Language: ENG

Currency: EUR


Language: ENG

Currency: EUR


Teeth Whitening

What are Teeth Whitening?

Teeth whitening is a cosmetic dental procedure that involves removing stains and discoloration to achieve a brighter and more aesthetically pleasing smile.

There are various techniques for teeth whitening, including professional whitening done by a dentist, at-home whitening with over-the-counter products, and natural remedies like activated charcoal or oil pulling.

The effectiveness of teeth whitening can depend on the cause of discoloration, the method used, and individual factors. It's important to follow instructions carefully and consult a dentist to determine the best option for each individual case.

Types of Teeth Discoloration

Teeth can become discolored due to different reasons, and it can be categorized into two types: intrinsic and extrinsic discoloration.

Intrinsic discoloration happens within the tooth and can be caused by several factors such as genetics, dental trauma, medications, dental procedures, and fluorosis.

Extrinsic discoloration occurs on the outer layer of the tooth (enamel) and is caused by external factors such as food and drinks, tobacco, poor oral hygiene, and aging.

Sometimes, teeth can have a combination of both intrinsic and extrinsic factors contributing to their discoloration.

It's essential to determine the type of discoloration to plan for the appropriate treatment. Professional cleaning or whitening treatments can remove surface stains caused by external factors, but intrinsic discoloration may require more dental procedures like veneers, bonding, or crowns. Consulting a dentist is the best way to determine the cause and suitable treatment for teeth discoloration.

Common Teeth Whitening Procedures

Teeth whitening procedures range from over-the-counter products to professional treatments. Over-the-counter products typically contain lower concentrations of whitening agents.

Professional whitening strips or trays are more effective due to their customized fit. In-office teeth whitening is the most effective and fastest method, providing immediate results.

Whitening gels applied by dentists and laser teeth whitening are also effective methods. It's important to consult with a dentist before starting any teeth whitening treatment to avoid tooth sensitivity or damage to the enamel.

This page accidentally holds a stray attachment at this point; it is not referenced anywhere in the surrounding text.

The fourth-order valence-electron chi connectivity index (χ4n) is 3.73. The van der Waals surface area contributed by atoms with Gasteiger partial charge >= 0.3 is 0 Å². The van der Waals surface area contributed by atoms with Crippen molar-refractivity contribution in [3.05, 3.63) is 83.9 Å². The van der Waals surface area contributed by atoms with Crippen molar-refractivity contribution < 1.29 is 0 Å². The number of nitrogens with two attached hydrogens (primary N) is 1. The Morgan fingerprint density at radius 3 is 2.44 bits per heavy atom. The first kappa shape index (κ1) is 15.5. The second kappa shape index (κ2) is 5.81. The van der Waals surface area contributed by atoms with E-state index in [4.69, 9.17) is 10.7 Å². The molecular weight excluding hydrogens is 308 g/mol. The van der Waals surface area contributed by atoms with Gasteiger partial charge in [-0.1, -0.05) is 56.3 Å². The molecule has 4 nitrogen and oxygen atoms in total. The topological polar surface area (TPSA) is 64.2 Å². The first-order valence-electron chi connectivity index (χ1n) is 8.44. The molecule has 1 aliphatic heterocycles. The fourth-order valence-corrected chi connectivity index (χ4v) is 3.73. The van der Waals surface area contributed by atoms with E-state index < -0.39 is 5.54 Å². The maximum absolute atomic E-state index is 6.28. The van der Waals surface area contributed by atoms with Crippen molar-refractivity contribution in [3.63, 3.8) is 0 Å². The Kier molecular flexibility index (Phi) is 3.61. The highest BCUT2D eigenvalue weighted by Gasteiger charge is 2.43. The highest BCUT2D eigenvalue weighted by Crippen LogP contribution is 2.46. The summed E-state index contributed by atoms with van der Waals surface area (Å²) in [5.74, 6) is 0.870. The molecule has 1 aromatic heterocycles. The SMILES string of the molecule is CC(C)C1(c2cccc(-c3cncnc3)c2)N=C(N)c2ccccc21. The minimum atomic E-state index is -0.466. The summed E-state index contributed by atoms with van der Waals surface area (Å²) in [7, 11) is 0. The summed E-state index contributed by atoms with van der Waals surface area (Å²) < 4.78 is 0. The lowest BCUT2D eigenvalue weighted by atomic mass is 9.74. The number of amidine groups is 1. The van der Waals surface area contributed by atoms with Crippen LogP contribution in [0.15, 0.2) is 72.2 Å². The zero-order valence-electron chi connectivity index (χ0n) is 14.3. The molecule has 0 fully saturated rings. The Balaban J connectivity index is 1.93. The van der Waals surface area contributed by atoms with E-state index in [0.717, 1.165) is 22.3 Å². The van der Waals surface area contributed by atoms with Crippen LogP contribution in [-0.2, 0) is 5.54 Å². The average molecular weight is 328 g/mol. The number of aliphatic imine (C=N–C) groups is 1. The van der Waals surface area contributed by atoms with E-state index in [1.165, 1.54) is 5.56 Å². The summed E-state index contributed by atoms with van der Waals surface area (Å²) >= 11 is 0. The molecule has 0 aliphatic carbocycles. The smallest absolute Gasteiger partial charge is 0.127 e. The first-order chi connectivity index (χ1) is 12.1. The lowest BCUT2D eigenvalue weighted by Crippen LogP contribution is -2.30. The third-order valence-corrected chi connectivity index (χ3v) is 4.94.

Risks and Limitations of Teeth Whitening

One of the most common side effects of teeth whitening is increased tooth sensitivity, which can cause discomfort while consuming hot or cold foods and beverages. Whitening agents can also irritate the gums, leading to discomfort, redness, or even chemical burns if the whitening solution comes into contact with the soft tissues in the mouth.

Teeth may not whiten uniformly, which can result in uneven whitening or spotting. Additionally, the effects of teeth whitening are temporary and can fade over time, especially if you continue to consume staining substances like coffee, tea, red wine, or if you smoke.

Teeth whitening may not be suitable for everyone and may exacerbate pre-existing dental issues such as decay, cracks, or exposed roots, leading to increased sensitivity or other complications. Overuse of whitening products or frequent procedures beyond the recommended guidelines can damage tooth enamel, leading to weakened teeth and increased sensitivity.

It's important to check the ingredients and consult a dentist if you have concerns about potential allergies. Professional supervision is necessary for safe and effective treatment, and it's essential to consult with a qualified dentist before undergoing any teeth whitening procedure.

Professional teeth whitening procedures can be costly, and maintenance may require periodic touch-ups or the use of special products, adding to the overall cost over time. Therefore, it's essential to evaluate your oral health and discuss the most suitable options, considering both the benefits and potential risks before undergoing any teeth whitening procedure.